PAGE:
We commission our school leavers to do great things, to go and make the world a better place, and to be known not just for what they achieve but also for how they go about it. That is an ambitious undertaking, but an organisation that can leave young people better placed to understand how to acquire the skills and personal qualities required is to be welcomed.
History may judge David Cameron for other things, but his contribution to the National Citizen Service (NCS) is a legacy of which he should be proud.
A month after stepping down as an MP, Mr Cameron announced that he was to chair an expanded NCS, which he set up during his first months in office as prime minister. It was designed to instil social responsibility in young people as part of his ‘big society’.
Mr Cameron has argued that the service was an example of the big society in action, and I think he could be right.
NCS is a four-phase programme designed to provide young people aged 15 to 17 with immersive character-developing experiences. The cost is designed to put the scheme within reach of the widest range of youngsters. The maximum fee is £50, which guarantees applicants a place on either the spring, summer or autumn programme. Food, accommodation, travel and the activities themselves are all included.
While one in six of 15-17s in state schools are now involved in NCS, young people from the independent are a quarter as likely to take part
Mr Cameron, fresh from completing his political memoirs, met up with independent-sector heads last month in a bid to persuade them to engage more fully with the scheme.
We’re all only-too-used to being admonished for that fact that our pupils and alumnae are over-represented in everything from Russell Group universities to top jobs. But here was a former PM valuing us for the contribution we could make and expressing the view that the scheme would be poorer without the contribution of young people from independent schools.
While one in six of 15-17s in state schools are now involved in NCS, young people from the independent are a quarter as likely to take part.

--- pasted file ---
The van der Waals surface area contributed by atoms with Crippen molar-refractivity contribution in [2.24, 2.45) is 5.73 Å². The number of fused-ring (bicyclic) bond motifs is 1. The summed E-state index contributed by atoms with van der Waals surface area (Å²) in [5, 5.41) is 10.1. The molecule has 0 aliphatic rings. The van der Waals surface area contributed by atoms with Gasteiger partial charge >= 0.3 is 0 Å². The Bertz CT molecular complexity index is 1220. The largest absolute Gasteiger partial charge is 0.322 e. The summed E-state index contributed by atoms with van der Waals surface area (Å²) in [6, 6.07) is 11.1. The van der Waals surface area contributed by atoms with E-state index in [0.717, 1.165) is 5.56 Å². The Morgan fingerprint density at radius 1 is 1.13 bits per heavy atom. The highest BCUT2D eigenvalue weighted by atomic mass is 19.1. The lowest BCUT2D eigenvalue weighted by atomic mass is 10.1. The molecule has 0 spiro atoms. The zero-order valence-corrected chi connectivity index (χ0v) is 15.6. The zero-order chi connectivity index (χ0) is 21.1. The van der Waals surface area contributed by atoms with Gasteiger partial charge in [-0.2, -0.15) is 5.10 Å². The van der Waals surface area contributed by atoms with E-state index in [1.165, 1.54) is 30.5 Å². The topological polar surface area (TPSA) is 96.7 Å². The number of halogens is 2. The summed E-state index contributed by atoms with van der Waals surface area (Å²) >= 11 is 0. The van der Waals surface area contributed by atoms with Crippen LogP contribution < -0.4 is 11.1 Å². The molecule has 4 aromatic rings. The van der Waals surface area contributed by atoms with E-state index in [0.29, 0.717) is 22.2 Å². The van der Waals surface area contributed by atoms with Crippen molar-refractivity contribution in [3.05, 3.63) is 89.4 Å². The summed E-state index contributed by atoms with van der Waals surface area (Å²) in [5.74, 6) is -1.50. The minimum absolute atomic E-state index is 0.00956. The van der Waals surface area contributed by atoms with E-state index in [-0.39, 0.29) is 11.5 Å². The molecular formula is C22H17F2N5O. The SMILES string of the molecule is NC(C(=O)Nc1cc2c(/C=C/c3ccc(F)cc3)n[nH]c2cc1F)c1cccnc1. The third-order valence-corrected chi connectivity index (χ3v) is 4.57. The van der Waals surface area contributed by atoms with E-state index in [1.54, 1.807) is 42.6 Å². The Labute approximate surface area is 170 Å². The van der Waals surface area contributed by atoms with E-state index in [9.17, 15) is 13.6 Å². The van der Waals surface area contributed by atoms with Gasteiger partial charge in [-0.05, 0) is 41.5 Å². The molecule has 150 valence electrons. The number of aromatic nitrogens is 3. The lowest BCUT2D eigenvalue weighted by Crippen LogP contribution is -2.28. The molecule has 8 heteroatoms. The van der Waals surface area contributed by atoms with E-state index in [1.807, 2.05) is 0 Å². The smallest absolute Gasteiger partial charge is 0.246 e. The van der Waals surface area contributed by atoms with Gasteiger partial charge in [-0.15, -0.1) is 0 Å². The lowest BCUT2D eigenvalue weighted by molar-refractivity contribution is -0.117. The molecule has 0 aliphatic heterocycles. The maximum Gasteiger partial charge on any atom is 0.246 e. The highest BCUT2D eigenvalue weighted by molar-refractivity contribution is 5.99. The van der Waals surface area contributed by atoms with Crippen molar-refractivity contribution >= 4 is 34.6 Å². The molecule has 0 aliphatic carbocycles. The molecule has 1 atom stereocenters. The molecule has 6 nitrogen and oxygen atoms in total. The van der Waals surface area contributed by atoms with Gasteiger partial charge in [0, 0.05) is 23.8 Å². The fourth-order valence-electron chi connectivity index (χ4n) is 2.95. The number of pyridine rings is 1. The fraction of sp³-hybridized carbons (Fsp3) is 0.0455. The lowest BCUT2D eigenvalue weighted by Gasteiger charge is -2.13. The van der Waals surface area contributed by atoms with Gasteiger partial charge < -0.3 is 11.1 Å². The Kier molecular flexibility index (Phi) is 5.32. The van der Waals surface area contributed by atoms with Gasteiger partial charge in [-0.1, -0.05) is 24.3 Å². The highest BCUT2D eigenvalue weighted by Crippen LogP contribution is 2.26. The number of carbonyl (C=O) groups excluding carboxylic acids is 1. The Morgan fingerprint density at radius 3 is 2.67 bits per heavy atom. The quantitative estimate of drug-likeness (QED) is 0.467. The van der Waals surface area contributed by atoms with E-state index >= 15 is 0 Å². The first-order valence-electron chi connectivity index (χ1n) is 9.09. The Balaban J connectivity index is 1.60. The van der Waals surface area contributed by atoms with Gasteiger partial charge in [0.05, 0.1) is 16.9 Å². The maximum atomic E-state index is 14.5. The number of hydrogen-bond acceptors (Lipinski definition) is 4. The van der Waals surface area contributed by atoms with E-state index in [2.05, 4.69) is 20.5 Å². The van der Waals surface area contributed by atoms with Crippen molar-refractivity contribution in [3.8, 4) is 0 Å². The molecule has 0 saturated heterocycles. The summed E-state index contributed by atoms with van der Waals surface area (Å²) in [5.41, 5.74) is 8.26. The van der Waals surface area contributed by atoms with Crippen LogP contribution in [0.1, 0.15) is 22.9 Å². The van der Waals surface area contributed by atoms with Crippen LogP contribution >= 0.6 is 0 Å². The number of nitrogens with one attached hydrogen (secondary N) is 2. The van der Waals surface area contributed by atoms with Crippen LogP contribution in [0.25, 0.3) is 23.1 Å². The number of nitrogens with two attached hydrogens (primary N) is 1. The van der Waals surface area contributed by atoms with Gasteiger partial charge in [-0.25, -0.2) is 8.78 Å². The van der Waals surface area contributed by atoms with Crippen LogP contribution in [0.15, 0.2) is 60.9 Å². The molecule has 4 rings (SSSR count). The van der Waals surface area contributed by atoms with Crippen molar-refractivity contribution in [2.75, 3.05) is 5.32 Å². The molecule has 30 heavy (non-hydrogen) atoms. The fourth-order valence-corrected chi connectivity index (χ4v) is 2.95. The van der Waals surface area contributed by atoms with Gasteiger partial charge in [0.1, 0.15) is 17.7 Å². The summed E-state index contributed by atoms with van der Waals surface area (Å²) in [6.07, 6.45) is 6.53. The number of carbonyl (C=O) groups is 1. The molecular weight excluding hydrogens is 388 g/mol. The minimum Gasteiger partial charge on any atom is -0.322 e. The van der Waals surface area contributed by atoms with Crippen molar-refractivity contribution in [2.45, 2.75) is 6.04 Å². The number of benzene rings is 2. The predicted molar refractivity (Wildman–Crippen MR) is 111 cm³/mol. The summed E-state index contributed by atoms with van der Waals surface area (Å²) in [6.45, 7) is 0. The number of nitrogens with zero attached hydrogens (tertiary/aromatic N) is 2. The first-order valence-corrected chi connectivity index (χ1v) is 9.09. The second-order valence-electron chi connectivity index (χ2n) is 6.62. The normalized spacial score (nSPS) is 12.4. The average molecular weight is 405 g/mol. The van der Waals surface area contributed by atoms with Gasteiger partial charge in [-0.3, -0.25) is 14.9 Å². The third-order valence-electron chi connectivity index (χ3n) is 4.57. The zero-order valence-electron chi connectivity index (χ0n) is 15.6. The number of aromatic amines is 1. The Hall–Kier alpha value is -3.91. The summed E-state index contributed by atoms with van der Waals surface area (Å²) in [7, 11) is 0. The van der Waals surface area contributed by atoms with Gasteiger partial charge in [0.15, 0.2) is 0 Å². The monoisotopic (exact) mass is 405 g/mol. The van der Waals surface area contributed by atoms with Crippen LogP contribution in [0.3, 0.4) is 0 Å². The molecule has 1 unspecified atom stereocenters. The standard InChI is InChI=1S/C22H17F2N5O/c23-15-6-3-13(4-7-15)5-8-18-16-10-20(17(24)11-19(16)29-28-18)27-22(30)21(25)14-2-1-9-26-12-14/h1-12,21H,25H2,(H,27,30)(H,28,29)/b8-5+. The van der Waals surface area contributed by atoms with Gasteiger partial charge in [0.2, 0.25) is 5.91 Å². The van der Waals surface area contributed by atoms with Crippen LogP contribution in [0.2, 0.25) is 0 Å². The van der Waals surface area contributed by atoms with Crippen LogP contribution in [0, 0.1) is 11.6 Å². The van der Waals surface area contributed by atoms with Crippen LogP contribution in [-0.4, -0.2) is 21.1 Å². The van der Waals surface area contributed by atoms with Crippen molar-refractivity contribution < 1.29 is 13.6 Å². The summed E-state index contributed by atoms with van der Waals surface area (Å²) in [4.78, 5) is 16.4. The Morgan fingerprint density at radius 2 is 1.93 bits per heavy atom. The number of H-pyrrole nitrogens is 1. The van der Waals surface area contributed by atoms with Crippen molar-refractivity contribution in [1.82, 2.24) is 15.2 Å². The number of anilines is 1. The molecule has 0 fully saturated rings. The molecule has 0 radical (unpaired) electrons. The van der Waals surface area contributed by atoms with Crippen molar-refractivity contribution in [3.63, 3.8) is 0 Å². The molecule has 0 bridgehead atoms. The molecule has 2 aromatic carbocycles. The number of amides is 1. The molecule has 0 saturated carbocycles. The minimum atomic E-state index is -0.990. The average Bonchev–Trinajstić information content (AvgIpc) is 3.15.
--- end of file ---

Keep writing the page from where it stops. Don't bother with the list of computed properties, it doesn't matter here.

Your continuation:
And that’s regrettable, because at the heart of NCS is something really important: a desire to place diverse groups of young people in an immersive setting where they can truly learn with and from one another. Absolutely explicit in its ambitions is the idea of bringing together those from different backgrounds, whether that’s those from affluent and disadvantaged homes, those with different ethnic heritages, or those from the North and South.
The scheme has attracted its fair share of criticism and some have claimed that the cost of the service is too high. Yes, working to create social cohesion does come at a cost. But I think we can all agree that the cost of social disintegration is far, far higher, whether that’s in drug abuse, racial tension or knife attacks.
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The meeting with Mr Cameron reminded me what a gift horse this scheme is. While some colleagues may say that independent sector schools already provide a wealth of opportunities for residential trips, developing a sense of civic duty and testing students with challenging extra-curricular activities, NCS offers something rather more.
The first week usually consists of five days at an activity centre, which will be packed with adrenalin-fuelled activities such as archery and rock climbing.
Phase two of the residential is learning life skills from local business leaders such as leadership, teamwork, public speaking and budgeting. These are the skills that employers look for when they hire, every bit as much as a clutch of A* grade GCSEs and A-levels.
Back home, the young person and their team devise a community project based on an issue they have a real passion for and spend a week putting it into action.
Finally, there’s an opportunity to take stock of all that’s been achieved with fellow NCS students at a glitzy celebration event.
I think NCS is a hidden gem – or hidden to much of our sector, it would seem.
Of course, some schools have already embraced the scheme. I for one will be encouraging much wider engagement with the programme at Reigate Grammar School, starting with the appointment of a coordinator to support roll-out on a far larger scale.
I encourage my fellow heads to take another look at the scheme and get stuck in.
It’s great value for money, develops character, extends crucial skills for life, and it is building social cohesion in a divided world.
In other words, it’s just what’s needed.